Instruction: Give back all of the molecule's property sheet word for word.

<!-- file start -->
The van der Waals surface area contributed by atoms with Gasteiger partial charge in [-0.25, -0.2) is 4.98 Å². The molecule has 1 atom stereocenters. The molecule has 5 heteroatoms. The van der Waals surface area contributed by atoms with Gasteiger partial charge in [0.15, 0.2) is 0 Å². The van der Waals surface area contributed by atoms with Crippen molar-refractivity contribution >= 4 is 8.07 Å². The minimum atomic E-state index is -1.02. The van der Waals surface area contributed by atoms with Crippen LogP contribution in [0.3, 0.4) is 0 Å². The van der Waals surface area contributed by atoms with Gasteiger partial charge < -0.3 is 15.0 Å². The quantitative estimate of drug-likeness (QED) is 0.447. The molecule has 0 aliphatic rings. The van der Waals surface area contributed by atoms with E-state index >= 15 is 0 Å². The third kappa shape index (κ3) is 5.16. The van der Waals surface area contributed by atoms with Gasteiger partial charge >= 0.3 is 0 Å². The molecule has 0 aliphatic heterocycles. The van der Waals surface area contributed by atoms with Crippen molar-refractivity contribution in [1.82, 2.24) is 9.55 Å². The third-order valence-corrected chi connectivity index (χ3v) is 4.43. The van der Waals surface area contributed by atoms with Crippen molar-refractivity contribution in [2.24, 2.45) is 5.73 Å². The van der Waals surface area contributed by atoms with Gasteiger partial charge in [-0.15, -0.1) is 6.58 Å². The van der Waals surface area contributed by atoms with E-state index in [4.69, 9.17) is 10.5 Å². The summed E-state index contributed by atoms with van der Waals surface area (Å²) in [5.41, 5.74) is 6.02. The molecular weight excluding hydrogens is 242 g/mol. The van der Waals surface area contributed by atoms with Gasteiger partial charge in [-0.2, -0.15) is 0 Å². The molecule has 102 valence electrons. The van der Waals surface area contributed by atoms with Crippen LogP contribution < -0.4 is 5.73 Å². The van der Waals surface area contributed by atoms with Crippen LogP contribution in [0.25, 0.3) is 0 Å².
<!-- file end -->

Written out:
The van der Waals surface area contributed by atoms with Gasteiger partial charge in [-0.25, -0.2) is 4.98 Å². The molecule has 1 atom stereocenters. The molecule has 5 heteroatoms. The van der Waals surface area contributed by atoms with Gasteiger partial charge in [0.15, 0.2) is 0 Å². The van der Waals surface area contributed by atoms with Crippen molar-refractivity contribution >= 4 is 8.07 Å². The minimum atomic E-state index is -1.02. The van der Waals surface area contributed by atoms with Crippen LogP contribution in [0.3, 0.4) is 0 Å². The van der Waals surface area contributed by atoms with Gasteiger partial charge < -0.3 is 15.0 Å². The quantitative estimate of drug-likeness (QED) is 0.447. The molecule has 0 aliphatic rings. The van der Waals surface area contributed by atoms with E-state index >= 15 is 0 Å². The third kappa shape index (κ3) is 5.16. The van der Waals surface area contributed by atoms with Gasteiger partial charge >= 0.3 is 0 Å². The molecule has 0 aliphatic heterocycles. The van der Waals surface area contributed by atoms with Crippen molar-refractivity contribution in [1.82, 2.24) is 9.55 Å². The third-order valence-corrected chi connectivity index (χ3v) is 4.43. The van der Waals surface area contributed by atoms with Crippen molar-refractivity contribution in [2.24, 2.45) is 5.73 Å². The van der Waals surface area contributed by atoms with Gasteiger partial charge in [-0.15, -0.1) is 6.58 Å². The van der Waals surface area contributed by atoms with E-state index in [4.69, 9.17) is 10.5 Å². The summed E-state index contributed by atoms with van der Waals surface area (Å²) in [5.41, 5.74) is 6.02. The molecular weight excluding hydrogens is 242 g/mol. The van der Waals surface area contributed by atoms with Gasteiger partial charge in [-0.2, -0.15) is 0 Å². The molecule has 102 valence electrons. The van der Waals surface area contributed by atoms with Crippen LogP contribution < -0.4 is 5.73 Å². The van der Waals surface area contributed by atoms with Crippen LogP contribution in [0.25, 0.3) is 0 Å².